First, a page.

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MUSIC REVIEW : Southwest Chamber Society Unites Centuries

March 28, 1994|JOSEF WOODARD

Friday in Pasadena Presbyterian Church, the Southwest Chamber Society dared ask the musical question: What do Claudio Monteverdi (1567-1643) and Luigi Nono (1924-1990) have in common, besides Italian heritage? Is it possible to make a smooth transition from the lucid timeless elegance of the Renaissance master and the cerebral, atonal strategies of the modernist?

Somehow, the concert made the programmatic leap over three centuries with integrity intact. One could point to the rationality of approach between early music and much 20th-Century work, leaving out the emotive gustiness that reached its peak in the 19th Century.

As it turned out, another part of the connective thread was supplied by the venue itself. Monteverdi's music, by divine right and historical precedent, plays well in a resonant chapel such as the Pasadena church, with its vaulting ceiling. On Monteverdi's secular and sacred music, soprano Mary Rawcliffe sang boldly--if occasionally faltering in pitch--confidently accompanied by lutenist James Tyler and viola da gambaist Robert Tueller.

In a very different way, that spacious cavity complemented Nono's spare and chilling " 'Hay que caminar' sonando," the composer's final work and the most memorable piece on this program. Here, violinists Peter Marsh and Annie Chalex gradually moved among multiple music stands, suggesting spatial and minimalist theater aspects.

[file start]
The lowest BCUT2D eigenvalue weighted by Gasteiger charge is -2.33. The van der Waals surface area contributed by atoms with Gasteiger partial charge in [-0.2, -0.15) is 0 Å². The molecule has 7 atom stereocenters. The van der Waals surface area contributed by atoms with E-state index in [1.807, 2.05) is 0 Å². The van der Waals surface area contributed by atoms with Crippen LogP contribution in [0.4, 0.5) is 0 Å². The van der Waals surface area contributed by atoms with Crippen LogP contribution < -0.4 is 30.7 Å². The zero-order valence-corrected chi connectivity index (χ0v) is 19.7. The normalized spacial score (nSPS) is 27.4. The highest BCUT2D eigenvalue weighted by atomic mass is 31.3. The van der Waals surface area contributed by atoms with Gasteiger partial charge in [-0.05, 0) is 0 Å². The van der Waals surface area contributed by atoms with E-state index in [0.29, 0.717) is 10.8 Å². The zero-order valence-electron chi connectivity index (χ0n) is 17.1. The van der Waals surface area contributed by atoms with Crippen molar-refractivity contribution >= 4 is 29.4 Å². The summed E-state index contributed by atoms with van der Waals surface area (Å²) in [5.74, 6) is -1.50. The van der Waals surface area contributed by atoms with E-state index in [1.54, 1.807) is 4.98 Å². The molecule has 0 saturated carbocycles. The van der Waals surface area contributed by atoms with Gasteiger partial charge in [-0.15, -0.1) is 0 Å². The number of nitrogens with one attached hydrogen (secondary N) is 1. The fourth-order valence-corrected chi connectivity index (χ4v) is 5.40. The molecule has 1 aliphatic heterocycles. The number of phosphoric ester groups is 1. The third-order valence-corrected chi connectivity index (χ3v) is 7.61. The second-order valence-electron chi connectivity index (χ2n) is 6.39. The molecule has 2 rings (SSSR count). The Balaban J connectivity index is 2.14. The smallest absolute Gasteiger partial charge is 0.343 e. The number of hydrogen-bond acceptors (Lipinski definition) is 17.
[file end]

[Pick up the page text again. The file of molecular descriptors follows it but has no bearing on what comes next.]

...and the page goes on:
They laid out spectral long tones, slathered in a slow vibrato interspersed with sudden gruff outbursts like unsettled spirits floating up into the space. Based on a very dismantled Verdi motif, the work left an impression of charged-up solemnity. Enigma was not far behind.

In this program, the middle ground was represented--oddly enough--by the music of Arnold Schoenberg, via his 1905 String Quartet No. 1. This dates from the composer's era of transfigured romanticism, before he began tinkering with the molecular makeup of Western music. In this long, chameleonic piece, played with purpose here by Marsh and Chalex, violist Jan Karlin and cellist Roger Lebow, it's as if the composer looked in a cracked mirror at the century just passed and created a Cubist portrait thereof.

Underscoring the evening's century-leaping design was the basic notion that music--music worth knowing--knows no borders of style or epoch. We have more in common with ancestral wisdom than we sometimes care to admit.

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